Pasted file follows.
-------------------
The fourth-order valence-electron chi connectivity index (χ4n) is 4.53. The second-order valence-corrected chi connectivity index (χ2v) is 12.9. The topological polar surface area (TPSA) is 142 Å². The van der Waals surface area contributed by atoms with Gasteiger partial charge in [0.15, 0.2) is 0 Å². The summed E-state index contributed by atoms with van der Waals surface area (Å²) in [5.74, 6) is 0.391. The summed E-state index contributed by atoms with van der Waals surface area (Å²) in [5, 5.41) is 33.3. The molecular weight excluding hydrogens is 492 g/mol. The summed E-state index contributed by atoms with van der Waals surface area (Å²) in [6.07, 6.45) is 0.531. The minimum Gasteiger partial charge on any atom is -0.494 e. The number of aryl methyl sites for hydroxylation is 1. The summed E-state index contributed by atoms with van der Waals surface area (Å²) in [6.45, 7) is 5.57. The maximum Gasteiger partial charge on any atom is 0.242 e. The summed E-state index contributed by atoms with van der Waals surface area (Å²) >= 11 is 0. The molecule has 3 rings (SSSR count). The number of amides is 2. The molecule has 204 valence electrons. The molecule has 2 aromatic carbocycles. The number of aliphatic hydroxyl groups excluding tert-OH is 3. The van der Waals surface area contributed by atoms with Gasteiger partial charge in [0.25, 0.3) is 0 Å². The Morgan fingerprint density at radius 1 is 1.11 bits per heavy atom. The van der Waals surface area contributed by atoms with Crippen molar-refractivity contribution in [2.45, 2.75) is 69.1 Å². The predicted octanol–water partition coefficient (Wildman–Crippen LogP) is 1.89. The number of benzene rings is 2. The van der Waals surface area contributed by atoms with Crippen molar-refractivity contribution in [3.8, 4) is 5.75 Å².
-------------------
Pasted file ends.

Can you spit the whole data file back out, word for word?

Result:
The fourth-order valence-electron chi connectivity index (χ4n) is 4.53. The second-order valence-corrected chi connectivity index (χ2v) is 12.9. The topological polar surface area (TPSA) is 142 Å². The van der Waals surface area contributed by atoms with Gasteiger partial charge in [0.15, 0.2) is 0 Å². The summed E-state index contributed by atoms with van der Waals surface area (Å²) in [5.74, 6) is 0.391. The summed E-state index contributed by atoms with van der Waals surface area (Å²) in [5, 5.41) is 33.3. The molecular weight excluding hydrogens is 492 g/mol. The summed E-state index contributed by atoms with van der Waals surface area (Å²) in [6.07, 6.45) is 0.531. The minimum Gasteiger partial charge on any atom is -0.494 e. The number of aryl methyl sites for hydroxylation is 1. The summed E-state index contributed by atoms with van der Waals surface area (Å²) in [6.45, 7) is 5.57. The maximum Gasteiger partial charge on any atom is 0.242 e. The summed E-state index contributed by atoms with van der Waals surface area (Å²) >= 11 is 0. The molecule has 3 rings (SSSR count). The number of amides is 2. The molecule has 204 valence electrons. The molecule has 2 aromatic carbocycles. The number of aliphatic hydroxyl groups excluding tert-OH is 3. The van der Waals surface area contributed by atoms with Gasteiger partial charge in [0.25, 0.3) is 0 Å². The Morgan fingerprint density at radius 1 is 1.11 bits per heavy atom. The van der Waals surface area contributed by atoms with Crippen molar-refractivity contribution in [2.45, 2.75) is 69.1 Å². The predicted octanol–water partition coefficient (Wildman–Crippen LogP) is 1.89. The number of benzene rings is 2. The van der Waals surface area contributed by atoms with Crippen molar-refractivity contribution in [3.8, 4) is 5.75 Å².